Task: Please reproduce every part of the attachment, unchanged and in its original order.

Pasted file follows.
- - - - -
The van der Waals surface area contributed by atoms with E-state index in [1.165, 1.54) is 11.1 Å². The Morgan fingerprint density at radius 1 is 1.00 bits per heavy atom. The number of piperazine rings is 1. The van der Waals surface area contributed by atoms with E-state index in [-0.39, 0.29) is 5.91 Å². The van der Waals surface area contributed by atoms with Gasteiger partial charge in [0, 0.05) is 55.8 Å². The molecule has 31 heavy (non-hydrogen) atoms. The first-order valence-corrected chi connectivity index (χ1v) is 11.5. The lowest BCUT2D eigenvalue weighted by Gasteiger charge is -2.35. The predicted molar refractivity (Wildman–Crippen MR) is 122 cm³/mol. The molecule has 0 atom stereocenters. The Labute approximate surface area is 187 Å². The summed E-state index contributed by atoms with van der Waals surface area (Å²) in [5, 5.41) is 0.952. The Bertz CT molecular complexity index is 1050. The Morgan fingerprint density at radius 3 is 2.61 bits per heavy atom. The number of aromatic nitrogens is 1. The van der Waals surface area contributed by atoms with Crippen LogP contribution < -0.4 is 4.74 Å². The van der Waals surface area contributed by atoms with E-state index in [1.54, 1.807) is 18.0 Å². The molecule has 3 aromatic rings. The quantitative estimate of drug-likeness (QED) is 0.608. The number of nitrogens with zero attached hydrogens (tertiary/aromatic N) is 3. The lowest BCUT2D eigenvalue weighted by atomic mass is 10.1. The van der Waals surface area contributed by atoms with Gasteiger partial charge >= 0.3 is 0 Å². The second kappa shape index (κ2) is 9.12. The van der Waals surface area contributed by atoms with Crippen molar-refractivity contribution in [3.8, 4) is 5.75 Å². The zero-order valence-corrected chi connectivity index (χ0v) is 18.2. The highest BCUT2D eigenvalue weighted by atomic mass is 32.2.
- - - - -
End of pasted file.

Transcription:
The van der Waals surface area contributed by atoms with E-state index in [1.165, 1.54) is 11.1 Å². The Morgan fingerprint density at radius 1 is 1.00 bits per heavy atom. The number of piperazine rings is 1. The van der Waals surface area contributed by atoms with E-state index in [-0.39, 0.29) is 5.91 Å². The van der Waals surface area contributed by atoms with Gasteiger partial charge in [0, 0.05) is 55.8 Å². The molecule has 31 heavy (non-hydrogen) atoms. The first-order valence-corrected chi connectivity index (χ1v) is 11.5. The lowest BCUT2D eigenvalue weighted by Gasteiger charge is -2.35. The predicted molar refractivity (Wildman–Crippen MR) is 122 cm³/mol. The molecule has 0 atom stereocenters. The Labute approximate surface area is 187 Å². The summed E-state index contributed by atoms with van der Waals surface area (Å²) in [5, 5.41) is 0.952. The Bertz CT molecular complexity index is 1050. The Morgan fingerprint density at radius 3 is 2.61 bits per heavy atom. The number of aromatic nitrogens is 1. The van der Waals surface area contributed by atoms with Crippen LogP contribution < -0.4 is 4.74 Å². The van der Waals surface area contributed by atoms with E-state index in [1.54, 1.807) is 18.0 Å². The molecule has 3 aromatic rings. The quantitative estimate of drug-likeness (QED) is 0.608. The number of nitrogens with zero attached hydrogens (tertiary/aromatic N) is 3. The lowest BCUT2D eigenvalue weighted by atomic mass is 10.1. The van der Waals surface area contributed by atoms with Gasteiger partial charge >= 0.3 is 0 Å². The second kappa shape index (κ2) is 9.12. The van der Waals surface area contributed by atoms with Crippen molar-refractivity contribution in [3.8, 4) is 5.75 Å². The zero-order valence-corrected chi connectivity index (χ0v) is 18.2. The highest BCUT2D eigenvalue weighted by atomic mass is 32.2.